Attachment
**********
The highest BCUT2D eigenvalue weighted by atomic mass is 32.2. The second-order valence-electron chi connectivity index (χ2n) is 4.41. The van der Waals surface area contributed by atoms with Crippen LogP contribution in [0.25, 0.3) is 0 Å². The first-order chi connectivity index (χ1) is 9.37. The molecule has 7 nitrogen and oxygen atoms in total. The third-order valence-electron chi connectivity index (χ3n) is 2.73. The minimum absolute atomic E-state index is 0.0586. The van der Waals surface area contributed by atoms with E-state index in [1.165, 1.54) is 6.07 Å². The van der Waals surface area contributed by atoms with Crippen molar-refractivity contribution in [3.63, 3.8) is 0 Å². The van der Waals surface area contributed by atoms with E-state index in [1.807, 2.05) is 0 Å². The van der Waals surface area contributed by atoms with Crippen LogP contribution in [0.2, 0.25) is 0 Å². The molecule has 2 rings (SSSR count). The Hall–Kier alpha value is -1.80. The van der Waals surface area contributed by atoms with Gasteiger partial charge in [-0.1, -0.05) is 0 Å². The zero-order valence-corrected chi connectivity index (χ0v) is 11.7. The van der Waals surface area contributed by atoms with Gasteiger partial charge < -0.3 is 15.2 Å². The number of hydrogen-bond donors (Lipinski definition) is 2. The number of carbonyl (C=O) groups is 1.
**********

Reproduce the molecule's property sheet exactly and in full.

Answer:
The highest BCUT2D eigenvalue weighted by atomic mass is 32.2. The second-order valence-electron chi connectivity index (χ2n) is 4.41. The van der Waals surface area contributed by atoms with Crippen LogP contribution in [0.25, 0.3) is 0 Å². The first-order chi connectivity index (χ1) is 9.37. The molecule has 7 nitrogen and oxygen atoms in total. The third-order valence-electron chi connectivity index (χ3n) is 2.73. The minimum absolute atomic E-state index is 0.0586. The van der Waals surface area contributed by atoms with E-state index in [1.165, 1.54) is 6.07 Å². The van der Waals surface area contributed by atoms with Crippen molar-refractivity contribution in [3.63, 3.8) is 0 Å². The van der Waals surface area contributed by atoms with E-state index in [1.807, 2.05) is 0 Å². The van der Waals surface area contributed by atoms with Crippen LogP contribution in [0.2, 0.25) is 0 Å². The molecule has 2 rings (SSSR count). The Hall–Kier alpha value is -1.80. The van der Waals surface area contributed by atoms with Gasteiger partial charge in [-0.1, -0.05) is 0 Å². The zero-order valence-corrected chi connectivity index (χ0v) is 11.7. The van der Waals surface area contributed by atoms with Gasteiger partial charge < -0.3 is 15.2 Å². The number of hydrogen-bond donors (Lipinski definition) is 2. The number of carbonyl (C=O) groups is 1.